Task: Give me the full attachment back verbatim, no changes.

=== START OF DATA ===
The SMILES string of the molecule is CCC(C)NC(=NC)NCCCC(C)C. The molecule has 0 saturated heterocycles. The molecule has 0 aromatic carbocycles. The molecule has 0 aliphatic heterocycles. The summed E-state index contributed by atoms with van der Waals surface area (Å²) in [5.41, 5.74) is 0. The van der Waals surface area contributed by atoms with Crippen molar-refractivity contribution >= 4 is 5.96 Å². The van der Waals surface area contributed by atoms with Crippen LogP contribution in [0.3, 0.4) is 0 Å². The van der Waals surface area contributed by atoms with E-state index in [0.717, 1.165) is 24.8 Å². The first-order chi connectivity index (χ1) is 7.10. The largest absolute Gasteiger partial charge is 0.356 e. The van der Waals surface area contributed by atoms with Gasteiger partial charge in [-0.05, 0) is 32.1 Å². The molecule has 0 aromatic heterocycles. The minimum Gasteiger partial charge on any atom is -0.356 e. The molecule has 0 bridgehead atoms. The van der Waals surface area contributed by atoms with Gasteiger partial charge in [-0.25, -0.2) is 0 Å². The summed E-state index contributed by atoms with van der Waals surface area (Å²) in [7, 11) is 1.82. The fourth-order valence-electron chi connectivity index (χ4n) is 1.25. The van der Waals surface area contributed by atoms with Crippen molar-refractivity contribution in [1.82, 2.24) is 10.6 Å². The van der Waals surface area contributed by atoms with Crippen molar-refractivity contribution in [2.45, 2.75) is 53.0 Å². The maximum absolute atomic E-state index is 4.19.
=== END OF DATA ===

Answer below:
The SMILES string of the molecule is CCC(C)NC(=NC)NCCCC(C)C. The molecule has 0 saturated heterocycles. The molecule has 0 aromatic carbocycles. The molecule has 0 aliphatic heterocycles. The summed E-state index contributed by atoms with van der Waals surface area (Å²) in [5.41, 5.74) is 0. The van der Waals surface area contributed by atoms with Crippen molar-refractivity contribution >= 4 is 5.96 Å². The van der Waals surface area contributed by atoms with Crippen LogP contribution in [0.3, 0.4) is 0 Å². The van der Waals surface area contributed by atoms with E-state index in [0.717, 1.165) is 24.8 Å². The first-order chi connectivity index (χ1) is 7.10. The largest absolute Gasteiger partial charge is 0.356 e. The van der Waals surface area contributed by atoms with Gasteiger partial charge in [-0.05, 0) is 32.1 Å². The molecule has 0 aromatic heterocycles. The minimum Gasteiger partial charge on any atom is -0.356 e. The molecule has 0 bridgehead atoms. The van der Waals surface area contributed by atoms with Gasteiger partial charge in [-0.25, -0.2) is 0 Å². The summed E-state index contributed by atoms with van der Waals surface area (Å²) in [7, 11) is 1.82. The fourth-order valence-electron chi connectivity index (χ4n) is 1.25. The van der Waals surface area contributed by atoms with Crippen molar-refractivity contribution in [1.82, 2.24) is 10.6 Å². The van der Waals surface area contributed by atoms with Crippen molar-refractivity contribution in [2.45, 2.75) is 53.0 Å². The maximum absolute atomic E-state index is 4.19.